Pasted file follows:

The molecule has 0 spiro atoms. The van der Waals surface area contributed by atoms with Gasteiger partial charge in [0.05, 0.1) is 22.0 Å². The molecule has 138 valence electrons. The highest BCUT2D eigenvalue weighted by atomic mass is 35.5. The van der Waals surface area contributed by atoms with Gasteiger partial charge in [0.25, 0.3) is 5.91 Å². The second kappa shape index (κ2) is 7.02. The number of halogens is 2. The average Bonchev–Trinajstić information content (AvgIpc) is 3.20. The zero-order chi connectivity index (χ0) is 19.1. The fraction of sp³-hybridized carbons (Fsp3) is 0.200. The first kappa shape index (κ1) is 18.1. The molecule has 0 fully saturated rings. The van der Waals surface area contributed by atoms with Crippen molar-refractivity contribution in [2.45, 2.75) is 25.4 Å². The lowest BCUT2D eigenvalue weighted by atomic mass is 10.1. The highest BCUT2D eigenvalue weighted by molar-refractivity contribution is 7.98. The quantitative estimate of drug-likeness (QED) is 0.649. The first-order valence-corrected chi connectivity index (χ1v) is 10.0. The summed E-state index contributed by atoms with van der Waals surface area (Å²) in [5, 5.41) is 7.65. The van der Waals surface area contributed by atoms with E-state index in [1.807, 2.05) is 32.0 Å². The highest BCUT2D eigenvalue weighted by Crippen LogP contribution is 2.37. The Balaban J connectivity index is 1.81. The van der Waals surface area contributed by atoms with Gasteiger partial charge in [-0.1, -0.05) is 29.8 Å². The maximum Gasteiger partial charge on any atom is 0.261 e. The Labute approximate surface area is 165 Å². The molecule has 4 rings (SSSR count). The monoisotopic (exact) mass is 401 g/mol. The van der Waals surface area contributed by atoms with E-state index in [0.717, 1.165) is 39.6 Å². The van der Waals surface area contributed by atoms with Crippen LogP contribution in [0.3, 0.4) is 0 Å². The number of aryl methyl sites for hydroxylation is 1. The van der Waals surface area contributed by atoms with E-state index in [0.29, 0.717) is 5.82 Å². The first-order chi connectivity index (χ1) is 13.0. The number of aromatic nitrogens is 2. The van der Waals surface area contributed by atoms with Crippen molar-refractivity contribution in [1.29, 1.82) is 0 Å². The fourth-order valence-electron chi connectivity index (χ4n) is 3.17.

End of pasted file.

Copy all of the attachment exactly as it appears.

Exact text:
The molecule has 0 spiro atoms. The van der Waals surface area contributed by atoms with Gasteiger partial charge in [0.05, 0.1) is 22.0 Å². The molecule has 138 valence electrons. The highest BCUT2D eigenvalue weighted by atomic mass is 35.5. The van der Waals surface area contributed by atoms with Gasteiger partial charge in [0.25, 0.3) is 5.91 Å². The second kappa shape index (κ2) is 7.02. The number of halogens is 2. The average Bonchev–Trinajstić information content (AvgIpc) is 3.20. The zero-order chi connectivity index (χ0) is 19.1. The fraction of sp³-hybridized carbons (Fsp3) is 0.200. The first kappa shape index (κ1) is 18.1. The molecule has 0 fully saturated rings. The van der Waals surface area contributed by atoms with Crippen molar-refractivity contribution in [2.45, 2.75) is 25.4 Å². The lowest BCUT2D eigenvalue weighted by atomic mass is 10.1. The highest BCUT2D eigenvalue weighted by molar-refractivity contribution is 7.98. The quantitative estimate of drug-likeness (QED) is 0.649. The first-order valence-corrected chi connectivity index (χ1v) is 10.0. The summed E-state index contributed by atoms with van der Waals surface area (Å²) in [5, 5.41) is 7.65. The van der Waals surface area contributed by atoms with E-state index in [1.807, 2.05) is 32.0 Å². The highest BCUT2D eigenvalue weighted by Crippen LogP contribution is 2.37. The Balaban J connectivity index is 1.81. The van der Waals surface area contributed by atoms with Gasteiger partial charge in [-0.1, -0.05) is 29.8 Å². The maximum Gasteiger partial charge on any atom is 0.261 e. The Labute approximate surface area is 165 Å². The molecule has 4 rings (SSSR count). The monoisotopic (exact) mass is 401 g/mol. The van der Waals surface area contributed by atoms with E-state index in [0.717, 1.165) is 39.6 Å². The van der Waals surface area contributed by atoms with Crippen LogP contribution in [0.3, 0.4) is 0 Å². The number of aryl methyl sites for hydroxylation is 1. The van der Waals surface area contributed by atoms with E-state index in [0.29, 0.717) is 5.82 Å². The first-order chi connectivity index (χ1) is 13.0. The number of aromatic nitrogens is 2. The van der Waals surface area contributed by atoms with Crippen molar-refractivity contribution in [1.29, 1.82) is 0 Å². The fourth-order valence-electron chi connectivity index (χ4n) is 3.17.